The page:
Two years on from their debut, London’s Healthy Junkies have established themselves as one of the punk underground’s hardest gigging groups. ‘Scam Update’s fierce indie attitude and 'Resistance’s chugging riffs and charging drums (from Lords of the New Church sticksman Danny Fury) prove that a warm reception at Rebellion and string of coveted supports were well-deserved. However, punk rock is only half the story in the studio. There’s also a wide streak of scuzzy Daisy Chainsaw grunge here, and then there’s the cover of Edith Piaf’s ‘La Vie En Rose’ - a brave move made plausible by vocalist Nina Courson’s Parisian roots. Mustering both angelic melodies and a harridan howl, Nina’s voice is the band’s most obvious asset, although guitarist Phil Honey-Jones also excels himself trading spiky retorts with her on closing duet ‘Sex War’.
Alison Bateman
Street Dogs man gives Oi songs a country makeover.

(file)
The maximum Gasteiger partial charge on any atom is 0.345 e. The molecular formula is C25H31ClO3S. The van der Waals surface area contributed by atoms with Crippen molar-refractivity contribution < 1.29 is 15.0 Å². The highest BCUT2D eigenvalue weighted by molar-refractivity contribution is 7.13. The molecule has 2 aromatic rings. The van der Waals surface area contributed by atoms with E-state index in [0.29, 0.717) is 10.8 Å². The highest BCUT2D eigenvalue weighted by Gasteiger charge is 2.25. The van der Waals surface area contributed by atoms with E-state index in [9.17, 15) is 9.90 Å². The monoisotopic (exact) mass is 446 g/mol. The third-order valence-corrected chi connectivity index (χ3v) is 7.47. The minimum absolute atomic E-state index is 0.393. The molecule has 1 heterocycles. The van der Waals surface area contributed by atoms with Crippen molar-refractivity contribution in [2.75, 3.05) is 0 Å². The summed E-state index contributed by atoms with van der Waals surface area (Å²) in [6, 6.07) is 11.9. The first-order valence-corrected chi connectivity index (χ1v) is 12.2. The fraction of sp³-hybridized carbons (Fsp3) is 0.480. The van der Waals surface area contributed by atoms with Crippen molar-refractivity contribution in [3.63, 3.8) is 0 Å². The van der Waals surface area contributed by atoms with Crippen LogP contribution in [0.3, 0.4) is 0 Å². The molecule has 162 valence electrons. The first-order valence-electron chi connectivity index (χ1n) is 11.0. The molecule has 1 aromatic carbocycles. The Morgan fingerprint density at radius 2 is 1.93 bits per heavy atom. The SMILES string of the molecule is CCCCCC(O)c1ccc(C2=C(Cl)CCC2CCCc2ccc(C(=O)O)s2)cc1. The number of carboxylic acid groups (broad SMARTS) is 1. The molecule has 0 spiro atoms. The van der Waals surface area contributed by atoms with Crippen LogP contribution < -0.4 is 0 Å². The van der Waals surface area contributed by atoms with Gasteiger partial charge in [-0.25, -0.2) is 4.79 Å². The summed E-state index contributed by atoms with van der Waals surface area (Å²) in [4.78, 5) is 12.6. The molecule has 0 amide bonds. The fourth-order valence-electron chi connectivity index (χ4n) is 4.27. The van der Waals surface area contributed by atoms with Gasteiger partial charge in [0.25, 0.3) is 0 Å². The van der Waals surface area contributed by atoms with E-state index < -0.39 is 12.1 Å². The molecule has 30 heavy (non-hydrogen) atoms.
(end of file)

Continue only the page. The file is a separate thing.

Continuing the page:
Johnny Rioux is a stalwart of the Boston punk scene, best known for playing bass with the Street Dogs, as well as stints with Roger Miret and the Disasters and The Bruisers. He's also been a guitar tech for The Mighty Mighty Bosstones, tour managed the Dropkick Murphys and produced Flatfoot 56. Somehow, on top off all these activities, he’s found the time to record an album of well-known Oi anthems in a country/rockabilly style. Some songs lend themselves particularly well to this treatment, with Sham 69’s’ ‘If The Kids Are United’, Blitz's ‘Someone’s Gonna Die Tonight’ and the Angelic Upstarts’ ‘Police Oppression’ all stand outs. Whether die hard Oi/street punk fans will appreciate this album remains to be seen, but I can see the appeal for fans of Boss Hoss and Chip Hanna.
Lee Cotterell
Return of the '80s/'90s London alt-rockers with first new album in almost 20 years.